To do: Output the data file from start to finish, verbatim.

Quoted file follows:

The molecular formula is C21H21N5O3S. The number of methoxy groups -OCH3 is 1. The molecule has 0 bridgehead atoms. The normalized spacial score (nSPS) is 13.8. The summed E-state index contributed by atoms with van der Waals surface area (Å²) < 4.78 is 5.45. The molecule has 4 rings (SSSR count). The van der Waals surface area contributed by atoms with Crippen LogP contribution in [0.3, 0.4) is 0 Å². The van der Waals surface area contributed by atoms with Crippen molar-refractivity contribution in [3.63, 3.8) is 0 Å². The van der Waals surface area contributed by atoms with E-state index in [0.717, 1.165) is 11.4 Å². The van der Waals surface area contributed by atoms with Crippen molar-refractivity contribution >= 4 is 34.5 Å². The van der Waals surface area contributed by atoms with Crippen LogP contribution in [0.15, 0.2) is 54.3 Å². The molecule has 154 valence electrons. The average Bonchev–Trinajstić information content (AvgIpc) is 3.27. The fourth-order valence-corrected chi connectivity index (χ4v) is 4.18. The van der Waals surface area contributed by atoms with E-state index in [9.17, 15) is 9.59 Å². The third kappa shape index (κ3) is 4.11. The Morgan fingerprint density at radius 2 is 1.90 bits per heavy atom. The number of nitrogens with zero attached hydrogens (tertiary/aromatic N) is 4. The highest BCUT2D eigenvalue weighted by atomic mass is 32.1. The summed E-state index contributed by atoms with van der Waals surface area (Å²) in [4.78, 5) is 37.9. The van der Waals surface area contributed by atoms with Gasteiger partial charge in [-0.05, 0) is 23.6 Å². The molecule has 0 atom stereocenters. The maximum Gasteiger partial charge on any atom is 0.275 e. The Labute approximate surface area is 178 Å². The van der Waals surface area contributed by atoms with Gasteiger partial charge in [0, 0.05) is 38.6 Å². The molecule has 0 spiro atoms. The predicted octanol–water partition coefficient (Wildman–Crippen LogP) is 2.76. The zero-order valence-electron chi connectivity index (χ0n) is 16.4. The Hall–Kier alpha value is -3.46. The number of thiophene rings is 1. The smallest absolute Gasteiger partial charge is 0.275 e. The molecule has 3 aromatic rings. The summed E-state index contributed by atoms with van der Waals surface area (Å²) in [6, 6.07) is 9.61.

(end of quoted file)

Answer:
The molecular formula is C21H21N5O3S. The number of methoxy groups -OCH3 is 1. The molecule has 0 bridgehead atoms. The normalized spacial score (nSPS) is 13.8. The summed E-state index contributed by atoms with van der Waals surface area (Å²) < 4.78 is 5.45. The molecule has 4 rings (SSSR count). The van der Waals surface area contributed by atoms with Crippen LogP contribution in [0.3, 0.4) is 0 Å². The van der Waals surface area contributed by atoms with Crippen molar-refractivity contribution in [3.63, 3.8) is 0 Å². The van der Waals surface area contributed by atoms with E-state index in [0.717, 1.165) is 11.4 Å². The van der Waals surface area contributed by atoms with Crippen molar-refractivity contribution >= 4 is 34.5 Å². The van der Waals surface area contributed by atoms with Crippen LogP contribution in [0.15, 0.2) is 54.3 Å². The molecule has 154 valence electrons. The average Bonchev–Trinajstić information content (AvgIpc) is 3.27. The fourth-order valence-corrected chi connectivity index (χ4v) is 4.18. The van der Waals surface area contributed by atoms with E-state index in [9.17, 15) is 9.59 Å². The third kappa shape index (κ3) is 4.11. The Morgan fingerprint density at radius 2 is 1.90 bits per heavy atom. The number of nitrogens with zero attached hydrogens (tertiary/aromatic N) is 4. The highest BCUT2D eigenvalue weighted by atomic mass is 32.1. The summed E-state index contributed by atoms with van der Waals surface area (Å²) in [4.78, 5) is 37.9. The van der Waals surface area contributed by atoms with Gasteiger partial charge in [-0.05, 0) is 23.6 Å². The molecule has 0 atom stereocenters. The maximum Gasteiger partial charge on any atom is 0.275 e. The Labute approximate surface area is 178 Å². The van der Waals surface area contributed by atoms with Gasteiger partial charge in [0, 0.05) is 38.6 Å². The molecule has 0 spiro atoms. The predicted octanol–water partition coefficient (Wildman–Crippen LogP) is 2.76. The zero-order valence-electron chi connectivity index (χ0n) is 16.4. The Hall–Kier alpha value is -3.46. The number of thiophene rings is 1. The smallest absolute Gasteiger partial charge is 0.275 e. The molecule has 3 aromatic rings. The summed E-state index contributed by atoms with van der Waals surface area (Å²) in [6, 6.07) is 9.61.